On the 3rd July, 2015, Ofsted published a new review which highlighted data from a survey of online safety practice across all HMI-led inspections during March 2015. The survey referenced discussions on online safety issues with senior leaders, staff, governors and staff across 39 primary schools and 45 Secondary schools’ inspections. This report follows on from Ofsted’s‘The Safe Use of New Technologies’ report published in 2010. The survey data was presented by David Brown HMI at the Child Internet Safety Summit in London. The presentation from the event can be found here
The SWGfL have created a useful infographic to highlight the conclusions of the survey and have summarised the key findings below:
- 5% of schools do not have an Online Safety policy in place
- Only 74% of students were aware that they had an online safety policy
- Over 25% of secondary students cannot recall if they have been taught about online safety over the last 12 months
- A significant majority of schools still do not allow the use of personal device in school.
- In terms of students influencing online safety policy, a significant majority of schools do not involve student contribution. In 2010, Ofsted concluded that the contribution of children was a characteristic in schools with outstanding online safety practice and recommended this as a priority.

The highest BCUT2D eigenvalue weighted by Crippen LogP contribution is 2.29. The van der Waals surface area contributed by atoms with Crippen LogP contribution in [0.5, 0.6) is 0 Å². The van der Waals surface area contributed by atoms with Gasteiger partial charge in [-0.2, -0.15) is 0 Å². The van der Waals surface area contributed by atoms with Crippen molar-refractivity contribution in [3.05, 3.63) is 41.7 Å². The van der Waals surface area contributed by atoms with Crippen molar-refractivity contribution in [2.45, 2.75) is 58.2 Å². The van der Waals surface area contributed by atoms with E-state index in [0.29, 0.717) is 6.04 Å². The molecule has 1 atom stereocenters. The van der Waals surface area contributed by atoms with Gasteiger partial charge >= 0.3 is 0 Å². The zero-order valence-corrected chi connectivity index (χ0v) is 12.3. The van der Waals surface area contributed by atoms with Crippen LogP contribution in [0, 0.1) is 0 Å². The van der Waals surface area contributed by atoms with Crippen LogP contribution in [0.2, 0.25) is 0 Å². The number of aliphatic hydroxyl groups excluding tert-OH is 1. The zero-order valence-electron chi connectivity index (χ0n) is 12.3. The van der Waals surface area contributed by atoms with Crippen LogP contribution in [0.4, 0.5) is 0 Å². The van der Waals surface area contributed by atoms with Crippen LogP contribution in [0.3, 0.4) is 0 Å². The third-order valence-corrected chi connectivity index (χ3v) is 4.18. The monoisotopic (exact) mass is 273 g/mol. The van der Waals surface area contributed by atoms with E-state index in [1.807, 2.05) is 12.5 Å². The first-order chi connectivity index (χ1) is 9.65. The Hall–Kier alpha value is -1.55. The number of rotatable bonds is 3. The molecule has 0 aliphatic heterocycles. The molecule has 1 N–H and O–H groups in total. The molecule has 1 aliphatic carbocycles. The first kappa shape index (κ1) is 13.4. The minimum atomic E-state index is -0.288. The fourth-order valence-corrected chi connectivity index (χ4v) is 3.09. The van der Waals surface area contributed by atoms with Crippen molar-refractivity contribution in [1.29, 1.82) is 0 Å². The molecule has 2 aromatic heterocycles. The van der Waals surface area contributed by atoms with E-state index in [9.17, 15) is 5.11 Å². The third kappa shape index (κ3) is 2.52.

- In 2010, the ‘Safe Use of New Technologies’ report recommended that more focus was required on “developing a curriculum for e-safety which builds on what pupils have learnt before and which reflects their age and stage of development”. Whilst there is evidence that some schools have embedded this across their wider curriculum, there is inconsistency in the provision of an online safety curriculum with scope and sequence.
- The report identified that assemblies and computing/ICT lessons are the main focus for online safety teaching for many schools, with online safety still being considered by some schools to be an “ICT issue”. Ofsted did note that in some schools PSHE lessons play a significant role in the delivery of online safety.
- Just over a quarter of secondary students lack confidence in their teacher’s knowledge of online safety issues
- Staff training is inconsistent, and what senior leaders might see as training is not reflected by staff. Anecdotal feedback suggests that staff development in online safety is often reactive e.g. “Emergency training is delivered if there is an incident”
- Strategic input, especially from Governors, is weak with little awareness of current school practice.
- The report identifies that reporting is clearly the weakest area of school practice around online safety. The review found that members of staffs in schools have confidence in recognising, responding to and resolving online safety issues (slightly stronger in secondary schools than in primary schools) but pupils are often unclear.
Content adapted from http://swgfl.org.uk/news/News/E-Safety/Ofsted-reveals-new-Online-Safety-in-Schools-survey Further information on the changes and implications from Ofsted can also be found at www.swgfl.org.uk/ofsted2015